Mission and History


Movement Generation Justice & Ecology Project inspires and engages in transformative action towards the liberation and restoration of land, labor, and culture. We are rooted in vibrant social movements led by low-income communities and communities of color committed to a Just Transition away from profit and pollution and towards healthy, resilient and life-affirming local economies.


Under the leadership of founding director Zak Sinclair, the Movement Generation concept was built out by a planning committee including grassroots organizers, movement builders, and popular educators. Housed by SOUL (the School of Unity and Liberation) and the Movement Strategy Center, in it’s first two years Movement Generation convened more than 70 young movement leaders from more than 30 organizations into two cycles of ten-month movement strategy discussions.

The Justice & Ecology Project developed out of Movement Generation’s strategy training work among Bay Area organizers of color.  As Hurricane Katrina hit, organizers wanted support in better understanding environmental issues and the opportunities and challenges facing working class communities of color in relationship to ecology and sustainability.  These organizers were working in community-based organizations in communities of color, but were not working on environmental issues.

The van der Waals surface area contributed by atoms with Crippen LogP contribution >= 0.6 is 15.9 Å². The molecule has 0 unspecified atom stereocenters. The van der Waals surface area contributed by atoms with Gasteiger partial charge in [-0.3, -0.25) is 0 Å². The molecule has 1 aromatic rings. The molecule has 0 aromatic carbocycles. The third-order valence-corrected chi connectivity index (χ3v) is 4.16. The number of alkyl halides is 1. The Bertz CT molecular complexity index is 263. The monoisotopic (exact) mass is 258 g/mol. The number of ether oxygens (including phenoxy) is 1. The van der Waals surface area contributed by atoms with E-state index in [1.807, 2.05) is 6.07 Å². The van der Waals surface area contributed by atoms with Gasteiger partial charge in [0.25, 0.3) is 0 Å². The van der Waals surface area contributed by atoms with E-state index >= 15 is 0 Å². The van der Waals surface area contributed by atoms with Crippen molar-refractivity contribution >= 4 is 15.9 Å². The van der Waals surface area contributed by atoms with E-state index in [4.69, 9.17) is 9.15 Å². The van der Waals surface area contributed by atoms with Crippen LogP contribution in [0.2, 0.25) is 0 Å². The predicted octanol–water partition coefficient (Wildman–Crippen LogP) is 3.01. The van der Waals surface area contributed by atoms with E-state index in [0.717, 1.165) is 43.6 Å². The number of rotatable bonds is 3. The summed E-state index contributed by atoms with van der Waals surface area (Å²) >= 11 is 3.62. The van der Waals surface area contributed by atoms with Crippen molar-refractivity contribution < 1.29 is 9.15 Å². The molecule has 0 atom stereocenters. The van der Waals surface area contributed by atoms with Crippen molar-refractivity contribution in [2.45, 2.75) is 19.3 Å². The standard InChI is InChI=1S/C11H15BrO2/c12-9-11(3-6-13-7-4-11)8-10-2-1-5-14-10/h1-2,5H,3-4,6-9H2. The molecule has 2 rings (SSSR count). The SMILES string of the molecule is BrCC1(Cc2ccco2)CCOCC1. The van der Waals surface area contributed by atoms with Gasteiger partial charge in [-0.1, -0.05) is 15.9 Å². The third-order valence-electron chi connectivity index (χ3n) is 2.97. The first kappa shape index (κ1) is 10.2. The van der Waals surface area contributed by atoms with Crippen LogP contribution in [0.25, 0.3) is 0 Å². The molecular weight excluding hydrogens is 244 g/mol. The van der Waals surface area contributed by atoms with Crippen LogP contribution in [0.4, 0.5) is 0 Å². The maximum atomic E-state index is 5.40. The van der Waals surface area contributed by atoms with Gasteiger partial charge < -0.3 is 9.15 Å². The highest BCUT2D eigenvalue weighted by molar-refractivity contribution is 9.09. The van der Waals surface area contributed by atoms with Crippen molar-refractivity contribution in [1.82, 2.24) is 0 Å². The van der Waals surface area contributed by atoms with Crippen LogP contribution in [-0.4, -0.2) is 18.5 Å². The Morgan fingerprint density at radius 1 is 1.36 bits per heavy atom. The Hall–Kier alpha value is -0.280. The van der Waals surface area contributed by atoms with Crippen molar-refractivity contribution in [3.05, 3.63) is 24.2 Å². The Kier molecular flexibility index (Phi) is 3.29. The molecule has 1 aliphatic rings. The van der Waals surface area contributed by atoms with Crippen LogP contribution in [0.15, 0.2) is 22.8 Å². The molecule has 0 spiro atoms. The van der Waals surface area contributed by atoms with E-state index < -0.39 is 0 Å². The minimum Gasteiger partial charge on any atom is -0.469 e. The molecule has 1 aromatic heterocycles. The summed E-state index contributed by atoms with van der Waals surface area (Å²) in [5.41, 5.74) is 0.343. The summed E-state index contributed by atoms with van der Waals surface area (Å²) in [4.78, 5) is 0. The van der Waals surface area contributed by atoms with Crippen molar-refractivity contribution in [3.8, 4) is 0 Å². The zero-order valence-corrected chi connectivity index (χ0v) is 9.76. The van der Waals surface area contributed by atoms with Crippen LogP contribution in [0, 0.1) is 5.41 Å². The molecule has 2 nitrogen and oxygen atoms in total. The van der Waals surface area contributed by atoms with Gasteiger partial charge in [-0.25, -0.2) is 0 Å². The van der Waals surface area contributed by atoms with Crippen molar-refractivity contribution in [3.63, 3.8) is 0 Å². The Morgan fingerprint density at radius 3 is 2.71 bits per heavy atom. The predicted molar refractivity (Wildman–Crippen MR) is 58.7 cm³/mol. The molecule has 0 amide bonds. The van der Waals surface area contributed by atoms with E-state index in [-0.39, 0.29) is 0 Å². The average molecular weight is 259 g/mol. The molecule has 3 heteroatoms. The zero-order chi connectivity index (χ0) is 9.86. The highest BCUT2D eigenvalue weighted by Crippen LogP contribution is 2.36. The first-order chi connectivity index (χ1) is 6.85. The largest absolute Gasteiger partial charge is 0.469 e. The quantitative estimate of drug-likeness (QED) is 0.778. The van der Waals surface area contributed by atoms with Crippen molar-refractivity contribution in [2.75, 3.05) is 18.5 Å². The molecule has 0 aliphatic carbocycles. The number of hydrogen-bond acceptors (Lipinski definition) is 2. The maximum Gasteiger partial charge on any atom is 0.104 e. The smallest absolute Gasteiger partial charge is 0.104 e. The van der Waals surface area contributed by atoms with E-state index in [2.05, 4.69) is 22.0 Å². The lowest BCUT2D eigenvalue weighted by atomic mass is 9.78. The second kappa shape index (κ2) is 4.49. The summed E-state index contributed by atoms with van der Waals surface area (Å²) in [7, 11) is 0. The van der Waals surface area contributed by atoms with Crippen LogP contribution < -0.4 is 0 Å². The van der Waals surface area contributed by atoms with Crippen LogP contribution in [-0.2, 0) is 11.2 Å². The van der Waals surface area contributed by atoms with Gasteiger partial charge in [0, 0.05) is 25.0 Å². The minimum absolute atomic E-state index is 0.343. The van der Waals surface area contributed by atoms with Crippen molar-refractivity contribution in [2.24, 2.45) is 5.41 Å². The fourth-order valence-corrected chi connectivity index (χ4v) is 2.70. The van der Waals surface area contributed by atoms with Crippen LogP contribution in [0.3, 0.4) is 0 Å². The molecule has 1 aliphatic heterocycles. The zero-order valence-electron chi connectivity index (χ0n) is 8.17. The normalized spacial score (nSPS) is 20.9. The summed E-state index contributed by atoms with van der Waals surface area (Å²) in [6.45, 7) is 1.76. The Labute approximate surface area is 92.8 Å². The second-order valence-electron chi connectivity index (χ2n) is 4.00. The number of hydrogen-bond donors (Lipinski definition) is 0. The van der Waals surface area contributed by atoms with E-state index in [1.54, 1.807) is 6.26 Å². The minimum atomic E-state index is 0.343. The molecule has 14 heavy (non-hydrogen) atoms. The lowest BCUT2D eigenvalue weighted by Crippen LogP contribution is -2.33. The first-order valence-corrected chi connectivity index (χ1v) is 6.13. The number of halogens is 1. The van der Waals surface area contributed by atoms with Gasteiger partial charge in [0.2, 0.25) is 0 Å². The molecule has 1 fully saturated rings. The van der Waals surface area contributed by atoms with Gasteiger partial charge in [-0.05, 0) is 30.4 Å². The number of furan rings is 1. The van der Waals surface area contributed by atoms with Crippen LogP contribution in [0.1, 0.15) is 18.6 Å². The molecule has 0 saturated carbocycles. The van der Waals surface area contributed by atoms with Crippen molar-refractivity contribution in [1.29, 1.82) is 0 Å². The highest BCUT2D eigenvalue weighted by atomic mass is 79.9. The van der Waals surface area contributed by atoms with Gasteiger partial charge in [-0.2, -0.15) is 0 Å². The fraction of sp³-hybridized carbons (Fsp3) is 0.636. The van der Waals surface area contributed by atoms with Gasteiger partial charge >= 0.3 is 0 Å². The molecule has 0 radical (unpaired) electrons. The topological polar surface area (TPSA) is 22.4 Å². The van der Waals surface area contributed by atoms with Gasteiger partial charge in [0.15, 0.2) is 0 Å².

In 2007, Movement Generation, in collaboration with the Occidental Arts and Ecology Center, developed a set of two three-day training retreats and evening meetings to address this set of questions. The training and discussion sessions were designed to develop practical strategies to address the increasing economic and social impacts of global environmental problems on urban low-income communities and communities of color. We came together looking at issues of peak oil, peak water, losses in biological and cultural diversity, climate change, environmental toxins, food security, sustainable agriculture and food systems, as well as new opportunities for the development of local, sustainable, socially-just economies and participatory democracy.

Since the initial meetings, we have engaged over 150 organizations and thousands of change agents (community leaders, activists, and organizers) through intensive retreats, political education, hands-on skills workshops, peer exchange, campaign development, alliance building, strategic support and more. Our work has expanded to include the integration of an ecological lens onto existing work within organizations, as well as ongoing work to develop shared strategies that harness the collective power of participating organizations to advance a justice-based approach to ecology.